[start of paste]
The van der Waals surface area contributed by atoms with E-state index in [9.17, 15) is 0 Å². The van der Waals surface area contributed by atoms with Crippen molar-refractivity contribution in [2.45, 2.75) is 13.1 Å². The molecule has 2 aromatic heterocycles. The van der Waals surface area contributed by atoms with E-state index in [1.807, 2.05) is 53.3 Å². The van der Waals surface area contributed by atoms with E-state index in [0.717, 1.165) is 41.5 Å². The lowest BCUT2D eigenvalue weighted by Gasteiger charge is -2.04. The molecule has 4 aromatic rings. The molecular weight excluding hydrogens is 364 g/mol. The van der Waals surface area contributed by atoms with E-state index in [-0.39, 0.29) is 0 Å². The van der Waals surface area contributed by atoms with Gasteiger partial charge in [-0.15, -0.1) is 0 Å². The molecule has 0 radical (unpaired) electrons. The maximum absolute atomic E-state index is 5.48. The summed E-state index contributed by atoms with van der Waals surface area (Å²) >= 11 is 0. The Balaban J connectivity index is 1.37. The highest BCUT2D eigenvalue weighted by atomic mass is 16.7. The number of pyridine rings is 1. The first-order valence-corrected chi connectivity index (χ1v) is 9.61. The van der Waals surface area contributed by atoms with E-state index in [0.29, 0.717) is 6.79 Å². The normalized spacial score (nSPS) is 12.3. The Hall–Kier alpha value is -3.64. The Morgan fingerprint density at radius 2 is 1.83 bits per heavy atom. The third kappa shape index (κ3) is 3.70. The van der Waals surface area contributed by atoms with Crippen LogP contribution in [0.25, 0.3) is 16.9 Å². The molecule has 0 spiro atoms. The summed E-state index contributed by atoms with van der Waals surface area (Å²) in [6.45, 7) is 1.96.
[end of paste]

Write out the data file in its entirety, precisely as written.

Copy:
The van der Waals surface area contributed by atoms with E-state index in [9.17, 15) is 0 Å². The van der Waals surface area contributed by atoms with Crippen molar-refractivity contribution in [2.45, 2.75) is 13.1 Å². The molecule has 2 aromatic heterocycles. The van der Waals surface area contributed by atoms with E-state index in [1.807, 2.05) is 53.3 Å². The van der Waals surface area contributed by atoms with E-state index in [0.717, 1.165) is 41.5 Å². The lowest BCUT2D eigenvalue weighted by Gasteiger charge is -2.04. The molecule has 4 aromatic rings. The molecular weight excluding hydrogens is 364 g/mol. The van der Waals surface area contributed by atoms with E-state index in [-0.39, 0.29) is 0 Å². The van der Waals surface area contributed by atoms with Gasteiger partial charge in [-0.15, -0.1) is 0 Å². The molecule has 0 radical (unpaired) electrons. The maximum absolute atomic E-state index is 5.48. The summed E-state index contributed by atoms with van der Waals surface area (Å²) >= 11 is 0. The Balaban J connectivity index is 1.37. The highest BCUT2D eigenvalue weighted by atomic mass is 16.7. The number of pyridine rings is 1. The first-order valence-corrected chi connectivity index (χ1v) is 9.61. The van der Waals surface area contributed by atoms with E-state index in [0.29, 0.717) is 6.79 Å². The normalized spacial score (nSPS) is 12.3. The Hall–Kier alpha value is -3.64. The Morgan fingerprint density at radius 2 is 1.83 bits per heavy atom. The third kappa shape index (κ3) is 3.70. The van der Waals surface area contributed by atoms with Crippen LogP contribution in [0.25, 0.3) is 16.9 Å². The molecule has 0 spiro atoms. The summed E-state index contributed by atoms with van der Waals surface area (Å²) in [6.45, 7) is 1.96.